They discover unusual radio waves emerging from the center of the Milky Way

Astronomers have discovered unusual signals from the center of the Milky Way. These are radio waves that do not fit any pattern currently understood from vari

They discover unusual radio waves emerging from the center of the Milky Way

Astronomers have discovered unusual signals from the center of the Milky Way. These are radio waves that do not fit any pattern currently understood from variable radio source and could suggest a new kind of stellar object, as they publish in the magazine Astrophysical Journal.

"The strangest property of this new signal is that it has a very high polarization. This means that its light ranges in a single direction, but that direction revolves over time - explains Ziteng Wang, main author of the new study and doctorate student in The Physics School of the University of Sydney, in Australia -. The brightness of the object also varies drastically, by a factor of 100, and the signal is turned on and off apparently at random. We have never seen anything similar, "he admits.

Many types of stars emit variable light throughout the electromagnetic spectrum. With the enormous advances in radio astronomy, the study of variable or transient objects in radio waves is a huge field of study that helps us reveal the secrets of the universe. Pulsares, supernovas, stars that shoot and fast radio bursts are all types of astronomical objects whose brightness varies.

"At first we thought it could be a pulsar-a kind of dead star very dense that turns- or a kind of star that emits huge solar flares. But the signs of this new source do not match what we expect from this type of objects Celesties, "he recalls.

Wang and an international team formed by scientists from the Australian national scientific agency CSIRO, Germany, the United States, Canada, South Africa, Spain and France, discovered the object using the Askap radiotelescope of CSIRO in Western Australia. Subsequent observations were made with the Meerkat telescope of the South African radio astronomy observatory.

The Wang Doctorate Supervisor, Professor Tara Murphy, also from the Sydney Institute of Astronomy and the Faculty of Physics, explains that they have been watching the sky with Askap to find new unusual objects with a project known as variables and slow transients ( Vast), along 2020 and 2021.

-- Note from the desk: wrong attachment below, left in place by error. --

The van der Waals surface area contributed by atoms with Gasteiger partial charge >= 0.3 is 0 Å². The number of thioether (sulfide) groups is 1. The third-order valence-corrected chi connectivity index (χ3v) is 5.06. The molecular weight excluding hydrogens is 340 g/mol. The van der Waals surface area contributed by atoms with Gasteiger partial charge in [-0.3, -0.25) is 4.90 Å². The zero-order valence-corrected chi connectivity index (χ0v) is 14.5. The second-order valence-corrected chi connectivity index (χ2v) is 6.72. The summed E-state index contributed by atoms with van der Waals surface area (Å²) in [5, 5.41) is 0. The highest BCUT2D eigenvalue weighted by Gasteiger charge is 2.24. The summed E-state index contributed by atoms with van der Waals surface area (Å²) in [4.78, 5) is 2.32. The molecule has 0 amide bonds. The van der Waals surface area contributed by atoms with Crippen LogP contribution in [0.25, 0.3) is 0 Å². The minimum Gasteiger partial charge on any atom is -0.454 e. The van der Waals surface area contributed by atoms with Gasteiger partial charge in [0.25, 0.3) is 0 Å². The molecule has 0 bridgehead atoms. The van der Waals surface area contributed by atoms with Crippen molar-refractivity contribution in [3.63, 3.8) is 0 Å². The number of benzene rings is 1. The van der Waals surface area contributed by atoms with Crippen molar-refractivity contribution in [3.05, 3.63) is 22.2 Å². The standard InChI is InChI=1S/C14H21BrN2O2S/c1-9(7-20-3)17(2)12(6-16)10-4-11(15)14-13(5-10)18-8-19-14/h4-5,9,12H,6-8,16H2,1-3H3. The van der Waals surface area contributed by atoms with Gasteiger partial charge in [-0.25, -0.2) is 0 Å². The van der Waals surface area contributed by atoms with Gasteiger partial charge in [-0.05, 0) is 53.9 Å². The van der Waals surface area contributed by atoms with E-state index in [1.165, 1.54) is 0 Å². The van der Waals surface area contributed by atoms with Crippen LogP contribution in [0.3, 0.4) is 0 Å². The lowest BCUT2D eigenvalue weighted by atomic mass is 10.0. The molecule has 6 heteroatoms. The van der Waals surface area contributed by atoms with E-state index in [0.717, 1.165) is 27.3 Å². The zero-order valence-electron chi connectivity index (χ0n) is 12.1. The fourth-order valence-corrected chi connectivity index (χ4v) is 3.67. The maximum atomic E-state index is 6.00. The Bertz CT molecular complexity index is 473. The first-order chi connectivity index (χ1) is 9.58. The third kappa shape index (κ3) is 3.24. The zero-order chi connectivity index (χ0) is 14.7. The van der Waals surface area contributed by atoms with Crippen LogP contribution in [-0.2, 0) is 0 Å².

"Looking towards the center of the Galaxy, we find Askap J173608.2-321635, so called by its coordinates - I laughed. This object was unique, as it began being invisible, it became bright, it faded and then reappeared. This behavior was extraordinary".

After detecting six radio signals from the source for nine months in 2020, astronomers tried to find the object in visual light, but they did not find anything. Then resorted to the Parkes radiotelescope but again they did not detect the source.

Murphy explains that then tested with the Meerkat radiotelescope, more sensitive, located in South Africa. "As the signal was intermittent, we observed it for 15 minutes every few weeks, hoping to see her again - remember-- Luckily, the signal returned, but we discovered that the behavior of the source was drastically different: the source He disappeared in a single day, although he had lasted weeks in our previous observations of Askap. "

However, this new discovery did not reveal much more about the secrets of this transient radio source.

The Wang co-supervisor, Professor David Kaplan from the University of Wisconsin-Milwaukee, notes that "the information obtained has some parallels with another emerging class of mysterious objects known as radio transients of the Galactic Center, including one nicknamed the 'outbreak cosmic'".

"Although our new object, Askap J173608.2-321635, shares some properties with the GRCRs, there are also differences - issues-. And, anyway, we do not understand those sources well, so this increases the mystery."

Scientists plan to follow the object closely to look for more tracks about what could be. "In the next decade, the Transcontinental Radiotelescope Square Kilometre Array (SKA) will come into operation. You can perform sensitive maps of heaven every day," says Professor Murphy.

"We hope that the power of this telescope will help us solve mysteries like this last discovery, but it will also open new and vast stripes of the cosmos to exploration in the radio spectrum," he concludes.

Updated Date: 15 October 2021, 17:45

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